Step 2: Don’t underestimate the power of networking

This might be the most important, but least acknowledged, aspect of a nonprofit job search. When you’re looking to start a career in the nonprofit sector, you need to immerse yourself in the local nonprofit community. Who do you know? What are the big nonprofit organizations? What have you done to invest in the community? The more enmeshed you are in the sector, the easier it will be to find a job.

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Nonprofit networking and relationship building is vital if you want to build a career. As an outsider, it might be daunting to break into the seemingly insular nonprofit network, but there are proven ways to get your foot in the door: participate in professional associations, attend local networking events, and enroll in nonprofit training programs. WVDO offers one such program through Portland State University.

Step 3: Make your skillset look more transferable

Many of the skills you learn in the for-profit world are transferrable. It really is only a matter of how you present yourself. Before you start your nonprofit job search, make sure you know what you have to offer, where you want to end up, and who can help you get there.

How might your previous job experiences and professional strengths be applicable in the nonprofit sector? Don’t assume that the value of your skill set — however impressive — will immediately resonate with a nonprofit hiring manager. The truth is, nonprofits have unique needs and a unique language for describing their operations. When reviewing a nonprofit job opening, make sure you understand the words in the job description and craft your cover letter and resume around this language.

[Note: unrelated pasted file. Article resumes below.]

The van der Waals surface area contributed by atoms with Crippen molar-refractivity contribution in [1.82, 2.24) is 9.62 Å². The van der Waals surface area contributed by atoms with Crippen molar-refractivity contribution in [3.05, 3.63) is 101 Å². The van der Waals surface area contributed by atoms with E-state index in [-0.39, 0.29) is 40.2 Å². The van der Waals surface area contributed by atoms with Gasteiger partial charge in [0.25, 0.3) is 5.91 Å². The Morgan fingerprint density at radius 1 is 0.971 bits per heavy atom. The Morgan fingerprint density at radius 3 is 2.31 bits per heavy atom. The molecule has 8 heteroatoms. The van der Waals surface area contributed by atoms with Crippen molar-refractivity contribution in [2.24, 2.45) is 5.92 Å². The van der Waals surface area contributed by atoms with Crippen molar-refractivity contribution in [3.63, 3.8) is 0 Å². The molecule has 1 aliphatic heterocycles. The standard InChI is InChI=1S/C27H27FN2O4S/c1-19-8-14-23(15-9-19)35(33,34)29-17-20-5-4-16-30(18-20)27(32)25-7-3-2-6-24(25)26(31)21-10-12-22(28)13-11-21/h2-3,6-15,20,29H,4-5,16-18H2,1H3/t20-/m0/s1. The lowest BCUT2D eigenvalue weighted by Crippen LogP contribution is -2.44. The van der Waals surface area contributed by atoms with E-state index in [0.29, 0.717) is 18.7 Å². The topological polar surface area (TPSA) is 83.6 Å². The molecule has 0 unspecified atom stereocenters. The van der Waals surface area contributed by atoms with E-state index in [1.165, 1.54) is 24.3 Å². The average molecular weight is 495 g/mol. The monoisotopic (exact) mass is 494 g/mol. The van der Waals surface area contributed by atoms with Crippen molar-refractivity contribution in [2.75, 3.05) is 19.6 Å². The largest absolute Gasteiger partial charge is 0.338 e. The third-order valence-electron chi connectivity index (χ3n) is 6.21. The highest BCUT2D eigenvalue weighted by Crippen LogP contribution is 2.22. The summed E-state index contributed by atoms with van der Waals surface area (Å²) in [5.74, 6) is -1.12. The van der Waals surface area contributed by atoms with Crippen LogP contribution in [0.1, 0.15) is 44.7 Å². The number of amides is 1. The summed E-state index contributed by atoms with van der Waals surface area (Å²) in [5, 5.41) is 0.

Step 4: Find a recruiter and begin applying to job openings

A recruiter can be a job seeker’s best friend when attempting to make the jump into the nonprofit world. Recruiters can help re-frame your prior experience in a way that makes your skills and value more apparent to hiring nonprofits. Once it’s time to start getting those applications out, be aware of all the different resources to help you find the nonprofit job of your dreams. Bookmark these pages and check them often:

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Switching from nonprofit to for-profit work

Folks with 501(c)3 experience can build a robust bridge toward for-profit work. According to Lisa Faust of Columbia Bank, there are several ways people with nonprofit backgrounds can market themselves to private sector employers. Here are two keys:

Nonprofit employees are natural born salespeople

In the for-profit world, we spend a lot of money and time training employees to be effective sellers. If you are in development, you are most likely a master at donor cultivation, a super effective communicator, and an extremely comfortable business pitcher. Tell potential employers how that experience can benefit their team from day one! 

Nonprofit employees are really good at communicating and moving toward a vision

If you asked a typical for-profit employee to express the mission of the company, you might not be fully satisfied with the responses. Sure, they could talk about the need to make money or keep shareholders happy, but would they be effective at explaining the company’s purpose? Further, could they accurately explain the strategy to achieve it? Your typical nonprofit employee would have no trouble at all, because explaining and living the vision is something they work toward daily.

If you’re a nonprofit professional looking for new work in the for-profit realm, show how the skills you’ve cultivated will be a boon for your next employer. Demonstrate the value your unique experience brings, and you’ll be on your way to finding and landing the perfect for-profit role.